New York Hard Core
N.Y.H.C. New York Hard Core By Mike White. I remember wasting hours of my teen years in my parents' basement watching Urgh! A Music War, Another State of Mind, and The Decline of Western Civilization (Part One)-the triumvirate of Punk Rock documentaries...
I remember wasting hours of my teen years in my parents' basement watching Urgh! A Music War, Another State of Mind, and The Decline of Western Civilization (Part One)-the triumvirate of Punk Rock documentaries. Yet, even then I realized just how ridiculous some of the folks in the "punk scene" could be. There was the vacuous skater dude in ASOM who'd change his hair color at the drop of a hat or the overly-serious pre-pubescent kid in DOWC who induced laughter from my friends and me whenever he was on screen.
Following well in the footsteps of The Decline of Western Civilization is Frank Pavich's N.Y.H.C., a look at the "hard core" scene in New York in the late nineties. The first question that the film tries to tackle is the definition of "hardcore." Is it a type of music? A lifestyle? Neither or both? I've always thought of "punk" as both music and a lifestyle (albeit a way of living that need not be ascribed to in order to enjoy the music!). Meanwhile, judging from the incredibly diverse group of people involved in hard core and their divergent viewpoints, I'd have to say that hard core is more about power chords than politics; more about piercings (and tattoos!) than perceptions.
N.Y.H.C. is rife with embarrassing interviews with the mush-mouthed lead singers of several hardcore groups. While these guys appear to think that they're spouting poetry and liberating the minds of the faithful, all I can hear as an "out of touch old dude" is a lot of good music competing with badly done vocals. In order to give a sense of "community," the singers in a lot of these hard core bands often turn over their microphones to fans in the front row and let them croon a bar or two. Ironically, I found all of the fans to be much more competent and comprehensible singers than the guttural fulminations of the "real singers." Luckily, as with Another State of Mind, the songs are often presented with subtitles in order to allow the clueless a bit of lyrical insight.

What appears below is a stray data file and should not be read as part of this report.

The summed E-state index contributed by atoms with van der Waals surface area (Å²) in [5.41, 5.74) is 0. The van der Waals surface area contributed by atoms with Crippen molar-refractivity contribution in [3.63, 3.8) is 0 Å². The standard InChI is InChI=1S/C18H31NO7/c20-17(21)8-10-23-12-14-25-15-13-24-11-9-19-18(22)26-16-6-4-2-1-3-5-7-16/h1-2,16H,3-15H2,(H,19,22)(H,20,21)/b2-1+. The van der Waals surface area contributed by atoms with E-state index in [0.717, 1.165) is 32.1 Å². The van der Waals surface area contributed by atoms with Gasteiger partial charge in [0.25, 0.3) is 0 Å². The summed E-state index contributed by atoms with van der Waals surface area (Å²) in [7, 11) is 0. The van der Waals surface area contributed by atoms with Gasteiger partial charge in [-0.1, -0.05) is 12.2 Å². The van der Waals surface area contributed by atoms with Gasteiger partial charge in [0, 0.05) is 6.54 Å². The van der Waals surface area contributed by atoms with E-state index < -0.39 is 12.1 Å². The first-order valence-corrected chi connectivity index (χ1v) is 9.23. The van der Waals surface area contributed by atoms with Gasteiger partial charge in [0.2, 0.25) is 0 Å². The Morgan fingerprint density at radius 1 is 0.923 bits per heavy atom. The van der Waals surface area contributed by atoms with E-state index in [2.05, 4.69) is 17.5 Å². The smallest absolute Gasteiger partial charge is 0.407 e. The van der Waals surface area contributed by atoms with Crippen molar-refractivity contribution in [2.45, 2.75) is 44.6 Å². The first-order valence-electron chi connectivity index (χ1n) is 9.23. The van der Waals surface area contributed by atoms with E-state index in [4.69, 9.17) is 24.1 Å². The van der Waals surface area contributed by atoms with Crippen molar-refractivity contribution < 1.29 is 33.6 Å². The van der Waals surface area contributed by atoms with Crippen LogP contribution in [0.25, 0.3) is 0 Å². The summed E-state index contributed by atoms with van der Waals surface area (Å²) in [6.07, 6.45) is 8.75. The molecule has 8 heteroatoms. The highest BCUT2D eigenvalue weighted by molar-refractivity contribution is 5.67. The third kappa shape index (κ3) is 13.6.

Hardcore rose out of the ashes of some of the bands in the aforementioned films; Black Flag, The Misfits, Minor Threat, et al. It traveled along the same musical route as groups like The Exploited and G.B.H. and crossed paths with offshoots of heavy/death/speed metal such as Morbid Angel and Scepultura. The end result sounds very much like old punk with heavier guitars and barking vocals.
There have been a few bands like Agnostic Front and the Cro-Mags who have weathered the years and made the slight move from punk to hardcore successfully, though not without a struggle. Hardcore is not to be confused with "straight edge," which is more of a lifestyle than a musical genre. As testified by a member of the Cro-Mags, drug use among hardcore fans and groups is widespread.
Pavich's documentary is well made in that it's technically competent and the subject matter is inherently interesting as it presents a subculture that is not highly visible or recognized. However, it's the subjects themselves-the bands-that are tiresome; their music and their boisterous swaggering. The film is as claustrophobic as a mosh pit. Perhaps this is intentional in order to demonstrate the hardcore scene as being tightly-knit. Instead, everything seems to run together and the film becomes as sensually assaulting as the one-note music played during countless concert sequence.
At a little under an hour and a half, N.Y.H.C. seems to go on forever-even when viewed while fast forwarding.
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